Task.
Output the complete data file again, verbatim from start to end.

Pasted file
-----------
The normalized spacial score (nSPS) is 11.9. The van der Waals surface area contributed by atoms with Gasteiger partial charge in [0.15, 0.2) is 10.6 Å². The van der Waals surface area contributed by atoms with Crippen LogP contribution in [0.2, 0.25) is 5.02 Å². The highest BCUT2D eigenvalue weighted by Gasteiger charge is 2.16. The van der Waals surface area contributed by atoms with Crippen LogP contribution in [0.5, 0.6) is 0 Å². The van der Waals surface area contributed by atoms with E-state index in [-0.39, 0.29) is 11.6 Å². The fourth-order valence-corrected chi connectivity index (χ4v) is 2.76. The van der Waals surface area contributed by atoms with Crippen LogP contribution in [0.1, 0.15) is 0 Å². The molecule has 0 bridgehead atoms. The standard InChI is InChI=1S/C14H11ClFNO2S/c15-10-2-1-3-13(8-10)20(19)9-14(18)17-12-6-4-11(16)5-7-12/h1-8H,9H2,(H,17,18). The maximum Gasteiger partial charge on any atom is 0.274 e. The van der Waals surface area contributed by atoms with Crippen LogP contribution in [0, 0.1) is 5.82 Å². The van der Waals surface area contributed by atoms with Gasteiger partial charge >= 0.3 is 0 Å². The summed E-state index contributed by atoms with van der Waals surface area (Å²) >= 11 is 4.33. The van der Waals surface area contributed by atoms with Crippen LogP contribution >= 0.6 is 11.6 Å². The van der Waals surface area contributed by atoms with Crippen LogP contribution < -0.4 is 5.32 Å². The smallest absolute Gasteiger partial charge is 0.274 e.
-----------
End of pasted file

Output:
The normalized spacial score (nSPS) is 11.9. The van der Waals surface area contributed by atoms with Gasteiger partial charge in [0.15, 0.2) is 10.6 Å². The van der Waals surface area contributed by atoms with Crippen LogP contribution in [0.2, 0.25) is 5.02 Å². The highest BCUT2D eigenvalue weighted by Gasteiger charge is 2.16. The van der Waals surface area contributed by atoms with Crippen LogP contribution in [0.5, 0.6) is 0 Å². The van der Waals surface area contributed by atoms with E-state index in [-0.39, 0.29) is 11.6 Å². The fourth-order valence-corrected chi connectivity index (χ4v) is 2.76. The van der Waals surface area contributed by atoms with Crippen LogP contribution in [0.1, 0.15) is 0 Å². The molecule has 0 bridgehead atoms. The standard InChI is InChI=1S/C14H11ClFNO2S/c15-10-2-1-3-13(8-10)20(19)9-14(18)17-12-6-4-11(16)5-7-12/h1-8H,9H2,(H,17,18). The maximum Gasteiger partial charge on any atom is 0.274 e. The van der Waals surface area contributed by atoms with Crippen LogP contribution in [0, 0.1) is 5.82 Å². The van der Waals surface area contributed by atoms with Gasteiger partial charge >= 0.3 is 0 Å². The summed E-state index contributed by atoms with van der Waals surface area (Å²) >= 11 is 4.33. The van der Waals surface area contributed by atoms with Crippen LogP contribution >= 0.6 is 11.6 Å². The van der Waals surface area contributed by atoms with Crippen LogP contribution < -0.4 is 5.32 Å². The smallest absolute Gasteiger partial charge is 0.274 e.